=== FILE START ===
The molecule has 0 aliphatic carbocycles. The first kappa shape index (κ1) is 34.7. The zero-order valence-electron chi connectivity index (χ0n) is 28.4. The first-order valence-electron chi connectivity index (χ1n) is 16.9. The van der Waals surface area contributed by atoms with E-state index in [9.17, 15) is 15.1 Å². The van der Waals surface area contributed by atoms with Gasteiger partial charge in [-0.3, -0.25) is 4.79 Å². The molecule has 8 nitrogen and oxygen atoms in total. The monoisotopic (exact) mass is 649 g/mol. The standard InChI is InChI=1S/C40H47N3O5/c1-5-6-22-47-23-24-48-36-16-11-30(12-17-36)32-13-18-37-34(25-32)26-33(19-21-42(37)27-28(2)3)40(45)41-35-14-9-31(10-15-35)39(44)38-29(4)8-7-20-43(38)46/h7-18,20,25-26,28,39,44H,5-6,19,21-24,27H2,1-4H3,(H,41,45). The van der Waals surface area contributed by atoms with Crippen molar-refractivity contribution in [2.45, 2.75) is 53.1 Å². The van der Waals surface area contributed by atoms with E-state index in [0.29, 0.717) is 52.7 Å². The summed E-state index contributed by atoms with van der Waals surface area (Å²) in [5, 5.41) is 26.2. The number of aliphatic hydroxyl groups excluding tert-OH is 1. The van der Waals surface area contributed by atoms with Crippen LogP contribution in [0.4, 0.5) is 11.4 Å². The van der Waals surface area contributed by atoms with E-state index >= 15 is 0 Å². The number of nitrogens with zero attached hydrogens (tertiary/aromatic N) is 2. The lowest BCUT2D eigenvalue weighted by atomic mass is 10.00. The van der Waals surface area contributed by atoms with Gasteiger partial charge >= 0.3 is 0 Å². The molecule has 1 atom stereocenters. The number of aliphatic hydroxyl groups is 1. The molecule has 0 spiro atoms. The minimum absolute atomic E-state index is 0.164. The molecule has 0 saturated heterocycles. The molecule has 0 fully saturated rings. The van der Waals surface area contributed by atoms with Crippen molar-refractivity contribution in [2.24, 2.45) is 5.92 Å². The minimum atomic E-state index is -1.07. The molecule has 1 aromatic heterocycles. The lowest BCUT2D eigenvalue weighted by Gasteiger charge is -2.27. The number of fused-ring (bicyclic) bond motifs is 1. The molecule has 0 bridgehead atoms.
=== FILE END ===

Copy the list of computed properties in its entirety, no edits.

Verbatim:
The molecule has 0 aliphatic carbocycles. The first kappa shape index (κ1) is 34.7. The zero-order valence-electron chi connectivity index (χ0n) is 28.4. The first-order valence-electron chi connectivity index (χ1n) is 16.9. The van der Waals surface area contributed by atoms with E-state index in [9.17, 15) is 15.1 Å². The van der Waals surface area contributed by atoms with Gasteiger partial charge in [-0.3, -0.25) is 4.79 Å². The molecule has 8 nitrogen and oxygen atoms in total. The monoisotopic (exact) mass is 649 g/mol. The standard InChI is InChI=1S/C40H47N3O5/c1-5-6-22-47-23-24-48-36-16-11-30(12-17-36)32-13-18-37-34(25-32)26-33(19-21-42(37)27-28(2)3)40(45)41-35-14-9-31(10-15-35)39(44)38-29(4)8-7-20-43(38)46/h7-18,20,25-26,28,39,44H,5-6,19,21-24,27H2,1-4H3,(H,41,45). The van der Waals surface area contributed by atoms with Crippen molar-refractivity contribution in [2.45, 2.75) is 53.1 Å². The van der Waals surface area contributed by atoms with E-state index in [0.29, 0.717) is 52.7 Å². The summed E-state index contributed by atoms with van der Waals surface area (Å²) in [5, 5.41) is 26.2. The number of aliphatic hydroxyl groups excluding tert-OH is 1. The van der Waals surface area contributed by atoms with Crippen LogP contribution in [0.4, 0.5) is 11.4 Å². The van der Waals surface area contributed by atoms with E-state index >= 15 is 0 Å². The number of nitrogens with zero attached hydrogens (tertiary/aromatic N) is 2. The lowest BCUT2D eigenvalue weighted by atomic mass is 10.00. The van der Waals surface area contributed by atoms with Gasteiger partial charge >= 0.3 is 0 Å². The molecule has 1 atom stereocenters. The number of aliphatic hydroxyl groups is 1. The molecule has 0 spiro atoms. The minimum absolute atomic E-state index is 0.164. The molecule has 0 saturated heterocycles. The molecule has 0 fully saturated rings. The van der Waals surface area contributed by atoms with Crippen molar-refractivity contribution in [2.24, 2.45) is 5.92 Å². The minimum atomic E-state index is -1.07. The molecule has 1 aromatic heterocycles. The lowest BCUT2D eigenvalue weighted by Gasteiger charge is -2.27. The number of fused-ring (bicyclic) bond motifs is 1. The molecule has 0 bridgehead atoms.